Hint: Competitive contracting would give us a pretty good idea.
Shortly after I joined the City Council, I did make a motion to
instruct staff to explore the feasibility of repealing the garbage fee.
That effort was defeated 5-2, with only Karin Uhlich joining me in
This was an excellent move politically. It provided cover from any fire coming from voters who may have felt, well, shall we say â€œmisledâ€ by her campaign rhetoric.
Letâ€™s be honest. Trash collection never was free. Money from the
general fund was used to cover garbage services at the expense of other programs, such as repairing residential streets and improving parks and park programming.
And hereâ€™s the rub: the garbage fee is now three years old and the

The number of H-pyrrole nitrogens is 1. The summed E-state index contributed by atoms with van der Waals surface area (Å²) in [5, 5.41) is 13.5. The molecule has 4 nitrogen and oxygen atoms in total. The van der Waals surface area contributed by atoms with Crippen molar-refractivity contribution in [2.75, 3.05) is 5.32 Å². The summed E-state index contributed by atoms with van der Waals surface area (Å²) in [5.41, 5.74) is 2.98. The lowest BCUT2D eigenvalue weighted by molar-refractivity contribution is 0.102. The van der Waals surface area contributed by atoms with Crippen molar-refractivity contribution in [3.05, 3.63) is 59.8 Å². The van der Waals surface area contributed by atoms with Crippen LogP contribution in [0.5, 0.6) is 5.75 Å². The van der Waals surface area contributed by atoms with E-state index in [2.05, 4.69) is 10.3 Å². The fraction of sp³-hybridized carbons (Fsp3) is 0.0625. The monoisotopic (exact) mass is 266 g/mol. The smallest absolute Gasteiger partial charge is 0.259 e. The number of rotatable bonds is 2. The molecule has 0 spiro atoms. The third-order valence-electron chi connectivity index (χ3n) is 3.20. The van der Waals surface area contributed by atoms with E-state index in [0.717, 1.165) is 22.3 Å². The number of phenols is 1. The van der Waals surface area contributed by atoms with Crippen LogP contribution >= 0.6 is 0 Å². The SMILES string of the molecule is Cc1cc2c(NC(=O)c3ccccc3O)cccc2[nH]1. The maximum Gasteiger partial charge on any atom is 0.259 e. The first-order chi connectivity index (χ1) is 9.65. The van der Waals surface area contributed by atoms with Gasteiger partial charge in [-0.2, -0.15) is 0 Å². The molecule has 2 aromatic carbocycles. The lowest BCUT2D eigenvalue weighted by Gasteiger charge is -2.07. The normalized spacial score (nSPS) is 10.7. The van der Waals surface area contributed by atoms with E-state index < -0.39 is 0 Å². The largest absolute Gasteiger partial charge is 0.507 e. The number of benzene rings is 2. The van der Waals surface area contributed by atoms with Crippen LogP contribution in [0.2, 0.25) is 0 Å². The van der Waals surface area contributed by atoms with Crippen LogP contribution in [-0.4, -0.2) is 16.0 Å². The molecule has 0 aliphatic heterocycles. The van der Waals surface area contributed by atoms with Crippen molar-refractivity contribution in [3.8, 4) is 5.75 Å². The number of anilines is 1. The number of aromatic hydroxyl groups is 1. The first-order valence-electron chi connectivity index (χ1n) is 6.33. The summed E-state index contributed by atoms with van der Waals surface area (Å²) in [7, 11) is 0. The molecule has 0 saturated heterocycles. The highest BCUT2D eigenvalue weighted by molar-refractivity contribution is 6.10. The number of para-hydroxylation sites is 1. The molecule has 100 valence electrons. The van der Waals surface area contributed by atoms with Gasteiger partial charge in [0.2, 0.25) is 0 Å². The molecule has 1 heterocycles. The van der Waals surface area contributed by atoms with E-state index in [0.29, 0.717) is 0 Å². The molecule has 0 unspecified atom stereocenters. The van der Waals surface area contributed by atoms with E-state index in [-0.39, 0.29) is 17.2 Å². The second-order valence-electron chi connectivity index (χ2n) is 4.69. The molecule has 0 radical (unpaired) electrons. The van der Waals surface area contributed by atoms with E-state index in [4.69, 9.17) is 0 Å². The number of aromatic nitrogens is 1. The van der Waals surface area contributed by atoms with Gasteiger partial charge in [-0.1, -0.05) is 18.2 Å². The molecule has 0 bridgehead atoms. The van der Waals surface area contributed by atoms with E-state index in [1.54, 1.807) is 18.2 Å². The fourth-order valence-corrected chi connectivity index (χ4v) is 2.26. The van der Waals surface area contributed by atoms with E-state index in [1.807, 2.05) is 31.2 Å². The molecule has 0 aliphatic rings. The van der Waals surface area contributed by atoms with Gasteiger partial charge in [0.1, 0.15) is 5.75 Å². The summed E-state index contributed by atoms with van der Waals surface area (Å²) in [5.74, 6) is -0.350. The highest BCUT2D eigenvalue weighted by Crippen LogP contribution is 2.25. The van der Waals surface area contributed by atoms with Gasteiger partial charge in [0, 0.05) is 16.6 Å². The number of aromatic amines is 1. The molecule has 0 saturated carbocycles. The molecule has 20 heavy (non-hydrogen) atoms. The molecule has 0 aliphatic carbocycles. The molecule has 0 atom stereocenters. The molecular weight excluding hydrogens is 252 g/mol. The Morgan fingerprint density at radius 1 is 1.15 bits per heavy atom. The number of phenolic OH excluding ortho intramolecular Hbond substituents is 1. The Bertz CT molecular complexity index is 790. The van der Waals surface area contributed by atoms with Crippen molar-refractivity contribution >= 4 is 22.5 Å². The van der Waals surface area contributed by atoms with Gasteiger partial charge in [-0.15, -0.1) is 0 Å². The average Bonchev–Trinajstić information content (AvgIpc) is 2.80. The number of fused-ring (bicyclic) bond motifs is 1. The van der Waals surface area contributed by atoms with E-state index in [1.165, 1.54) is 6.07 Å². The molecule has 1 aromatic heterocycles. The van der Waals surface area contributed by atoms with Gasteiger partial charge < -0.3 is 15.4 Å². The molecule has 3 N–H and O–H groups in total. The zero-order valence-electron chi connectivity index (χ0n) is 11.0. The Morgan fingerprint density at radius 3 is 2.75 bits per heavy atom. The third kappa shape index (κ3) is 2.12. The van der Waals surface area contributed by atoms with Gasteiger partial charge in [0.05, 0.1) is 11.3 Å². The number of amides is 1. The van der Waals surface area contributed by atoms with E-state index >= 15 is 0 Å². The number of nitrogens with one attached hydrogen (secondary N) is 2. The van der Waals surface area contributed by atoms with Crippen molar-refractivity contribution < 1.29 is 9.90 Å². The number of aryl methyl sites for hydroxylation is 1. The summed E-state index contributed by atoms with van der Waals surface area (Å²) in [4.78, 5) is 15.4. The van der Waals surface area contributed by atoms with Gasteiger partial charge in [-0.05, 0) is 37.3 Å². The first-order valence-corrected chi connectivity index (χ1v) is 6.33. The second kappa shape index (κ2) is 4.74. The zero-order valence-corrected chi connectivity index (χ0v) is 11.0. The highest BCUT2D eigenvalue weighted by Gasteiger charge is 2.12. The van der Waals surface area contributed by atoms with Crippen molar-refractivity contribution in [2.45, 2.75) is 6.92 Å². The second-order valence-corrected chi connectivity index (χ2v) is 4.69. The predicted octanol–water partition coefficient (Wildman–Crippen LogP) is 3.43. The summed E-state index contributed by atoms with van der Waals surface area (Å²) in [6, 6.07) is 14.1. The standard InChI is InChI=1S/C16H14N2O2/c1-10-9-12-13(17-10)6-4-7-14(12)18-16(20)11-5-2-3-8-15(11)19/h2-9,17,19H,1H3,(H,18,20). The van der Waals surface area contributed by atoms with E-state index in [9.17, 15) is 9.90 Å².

cityâ€™s sustainability program, well underway, is dependent on
environmental services being self-sufficient as an enterprise fund.
Residential streets are being repaired, more police and firefighters are on the job, and Parks & Recreation facilities and programming are improved.
So where do we go from here? Weâ€™d pay a stiff price [$24-million/year from other services] were we to rescind the fee now — and most communities in Arizona do charge for trash collection â€“ many with fees higher than ours!
That was her Fred Ronstadt impersonation. Not bad, I might add.
I feel good about what we have been able to accomplish: my primary concerns about fee waivers, joining Environmental Services with Water, and delaying commercial impact fees – these issues have all been resolved.
Itâ€™s time for us to move forward as a community, together. Iâ€™d
value any thoughts or perspectives youâ€™d like to share on this â€“ or
any other â€“ issue.
Thank you for the honor of serving as your representative on the Tucson
Councilmember Nina Trasoff, Ward VI
3202 East 1st Street
Tucson, Arizona 85716